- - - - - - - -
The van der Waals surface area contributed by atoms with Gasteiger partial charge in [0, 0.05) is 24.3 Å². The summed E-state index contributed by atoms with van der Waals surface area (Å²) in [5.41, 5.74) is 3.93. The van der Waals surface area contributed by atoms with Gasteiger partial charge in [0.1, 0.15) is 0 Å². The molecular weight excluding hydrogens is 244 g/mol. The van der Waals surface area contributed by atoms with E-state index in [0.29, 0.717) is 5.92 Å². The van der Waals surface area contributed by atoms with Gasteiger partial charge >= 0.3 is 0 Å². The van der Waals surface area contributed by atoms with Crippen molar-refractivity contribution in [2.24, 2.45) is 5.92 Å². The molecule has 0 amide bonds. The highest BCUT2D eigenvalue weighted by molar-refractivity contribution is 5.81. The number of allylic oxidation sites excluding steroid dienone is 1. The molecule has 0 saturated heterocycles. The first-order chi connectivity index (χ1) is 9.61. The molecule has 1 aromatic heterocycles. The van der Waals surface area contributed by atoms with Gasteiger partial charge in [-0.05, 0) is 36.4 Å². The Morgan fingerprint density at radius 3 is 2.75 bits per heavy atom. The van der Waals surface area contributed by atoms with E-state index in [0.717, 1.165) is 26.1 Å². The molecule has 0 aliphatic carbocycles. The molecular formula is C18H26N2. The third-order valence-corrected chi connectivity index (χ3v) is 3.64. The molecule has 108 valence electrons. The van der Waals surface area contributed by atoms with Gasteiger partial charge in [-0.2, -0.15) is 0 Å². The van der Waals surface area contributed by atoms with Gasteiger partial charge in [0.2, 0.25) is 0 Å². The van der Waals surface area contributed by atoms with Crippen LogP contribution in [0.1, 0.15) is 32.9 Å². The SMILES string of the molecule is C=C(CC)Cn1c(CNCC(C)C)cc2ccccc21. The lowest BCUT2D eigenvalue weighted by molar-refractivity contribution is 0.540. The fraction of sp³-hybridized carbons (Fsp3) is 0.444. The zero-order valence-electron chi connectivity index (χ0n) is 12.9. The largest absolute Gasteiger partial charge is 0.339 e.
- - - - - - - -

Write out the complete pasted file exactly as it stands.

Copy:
The van der Waals surface area contributed by atoms with Gasteiger partial charge in [0, 0.05) is 24.3 Å². The summed E-state index contributed by atoms with van der Waals surface area (Å²) in [5.41, 5.74) is 3.93. The van der Waals surface area contributed by atoms with Gasteiger partial charge in [0.1, 0.15) is 0 Å². The molecular weight excluding hydrogens is 244 g/mol. The van der Waals surface area contributed by atoms with E-state index in [0.29, 0.717) is 5.92 Å². The van der Waals surface area contributed by atoms with Gasteiger partial charge >= 0.3 is 0 Å². The van der Waals surface area contributed by atoms with Crippen molar-refractivity contribution in [2.24, 2.45) is 5.92 Å². The molecule has 0 amide bonds. The highest BCUT2D eigenvalue weighted by molar-refractivity contribution is 5.81. The number of allylic oxidation sites excluding steroid dienone is 1. The molecule has 0 saturated heterocycles. The first-order chi connectivity index (χ1) is 9.61. The molecule has 1 aromatic heterocycles. The van der Waals surface area contributed by atoms with Gasteiger partial charge in [-0.05, 0) is 36.4 Å². The Morgan fingerprint density at radius 3 is 2.75 bits per heavy atom. The van der Waals surface area contributed by atoms with E-state index in [0.717, 1.165) is 26.1 Å². The molecule has 0 aliphatic carbocycles. The molecular formula is C18H26N2. The third-order valence-corrected chi connectivity index (χ3v) is 3.64. The molecule has 108 valence electrons. The van der Waals surface area contributed by atoms with Gasteiger partial charge in [-0.2, -0.15) is 0 Å². The van der Waals surface area contributed by atoms with Gasteiger partial charge in [0.2, 0.25) is 0 Å². The van der Waals surface area contributed by atoms with Crippen LogP contribution in [0.1, 0.15) is 32.9 Å². The SMILES string of the molecule is C=C(CC)Cn1c(CNCC(C)C)cc2ccccc21. The lowest BCUT2D eigenvalue weighted by molar-refractivity contribution is 0.540. The fraction of sp³-hybridized carbons (Fsp3) is 0.444. The zero-order valence-electron chi connectivity index (χ0n) is 12.9. The largest absolute Gasteiger partial charge is 0.339 e.